The Network of People Affected by Vale was well represented with activists from Rio and Minas Gerais, as well as the Justice on the Rails coalition from the north. Labour representatives from Metabase Congonhas and Sindiquimica Parana were present, as well as Danilo Chammas, lawyer for Justice on the Rails, and Father Dario Bossi, a prominent activist, both of whom were specifically targeted, according to the documents handed over.

Chammas had this to say: "President Dilma did not hide from anyone her profound indignation in response to the spying carried out by the U.S. and Canada on Brazil. She took various measures with a view to denouncing and combating these practices, which she herself characterized as violations of human rights. We hope she will adopt the same posture in the face of these repulsive practices of spying carried out by Vale. A government must employ the same weights and measures in all situations."

The lobbying to pressure the Brazilian government to carry out a full investigation into Vale's spying was not the only thing that brought civil society mining activists together. In fact, the days in Brasilia pointed to the impressive capacity of Brazilian civil society to organize and develop joint strategies at local, provincial (or state), national and international levels. Several Canadian organizations including USW, Mining Watch, Halifax Initiative, and Friends of the Earth, have already been involved in the activities of the International Network of People Affected by Vale launched in 2010.

This very broad coalition with a focus concentrated on Vale has opened up new possibilities. It is a coalition that goes beyond just labour or just environmentalists to encompass all those affected by a mining megaproject, and thus offers multiple levers for action. Since the mining companies themselves operate globally, a network to challenge them that builds capacity to function globally, across language and cultural and geographic barriers, is also of strategic importance. One of the network's accomplishments was to tarnish Vale's global image by having it ranked "Worst Company in the World" during the World Economic Forum in Davos in 2012. The icing on the cake was the presentation of this dubious "award" by former World Bank chief economist Joseph Stiglitz, who had strong words about the inordinate power of transnational companies.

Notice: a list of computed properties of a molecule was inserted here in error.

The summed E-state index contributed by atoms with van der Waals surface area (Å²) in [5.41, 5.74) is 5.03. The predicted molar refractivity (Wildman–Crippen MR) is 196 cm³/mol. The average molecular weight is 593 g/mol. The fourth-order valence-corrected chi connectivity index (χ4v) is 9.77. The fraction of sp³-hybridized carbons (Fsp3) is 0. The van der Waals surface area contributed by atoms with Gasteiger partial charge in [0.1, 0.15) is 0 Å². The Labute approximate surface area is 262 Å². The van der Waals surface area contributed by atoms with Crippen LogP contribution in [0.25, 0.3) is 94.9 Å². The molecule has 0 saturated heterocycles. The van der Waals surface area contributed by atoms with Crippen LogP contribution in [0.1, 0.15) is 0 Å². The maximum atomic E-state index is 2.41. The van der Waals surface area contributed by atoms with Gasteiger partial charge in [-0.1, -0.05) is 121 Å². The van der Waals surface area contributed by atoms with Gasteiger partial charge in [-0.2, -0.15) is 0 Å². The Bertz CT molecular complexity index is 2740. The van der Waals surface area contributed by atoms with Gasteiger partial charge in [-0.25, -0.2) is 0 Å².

Those of us from the Affected by Vale network spent some time in Brasilia in internal discussions, probing the tantalizing hints from André Almeida of equivalent actions of spying and espionage in Vale's international operations. There have been incidents of intimidation, disinformation, rigged elections, and dirty tricks that we all assume to have been orchestrated by Vale but have no proof.

When Brazilian trade unionists come to Mozambique to participate in worker exchanges, Vale has been known to call the local trade union office to tell them they have a "dangerous man from Brazil" in their midst. In October of this year, there was an attempt to intimidate a Mozambican activist organizing a visit by Father Dario to Tete, where Vale leads the mining boom for Mozambique's rich coal reserves. The activist got a middle of the night visit ten days before Father Dario's arrival, threatening harm to his family if he did not stop the visit. The visit went ahead. Another Mozambique activist who was to provide the transport during the visit had his car trashed.

Having proof of what the company is prepared to do in Brazil to its critics and the communities of poor and indigenous people that get in the way of its expansion just adds to the conviction that Vale -- in Canada or in Mozambique or in Indonesia — probably has mounted a "corporate security" department with the same objectives.

A new Mineral Code

The days in Brasilia included participation in other meetings that revealed the impressive level of organization among mining activists in Brazil. I participated in the launch of a National Committee on the new Brazilian Mineral Code. The Brazilian government had confined public participation in debates on the new Code to the corporate sector. An ad hoc committee of civil society organizations, including two labour centrals, CUT and CSP/Conlutas, has already made a formal complaint and a strong request for participation.

This meeting brought together about 30 organizations of researchers and activists involved in mining questions with the idea of formulating a common platform. The groups that gathered see mining not just as a sector of the economy, but also as an activity with profound implications in relations to ecosystems, local communities affected, national sovereignty, resource stewardship, and indigenous rights. They were finalizing a document that identified seven challenges in the construction of a new Mineral Code. The preamble speaks of the code as an opportunity to adopt the highest social, economic, and environmental standards, and also an opportunity to change the current system where companies get the gains and communities and the environment get the damages. The seven challenges identified were:

  • Guarantee democracy and transparency in the formulation and application of the Brazilian mineral policy.
  • Guarantee the right to consultation, consent and veto for local communities affected by mining activities.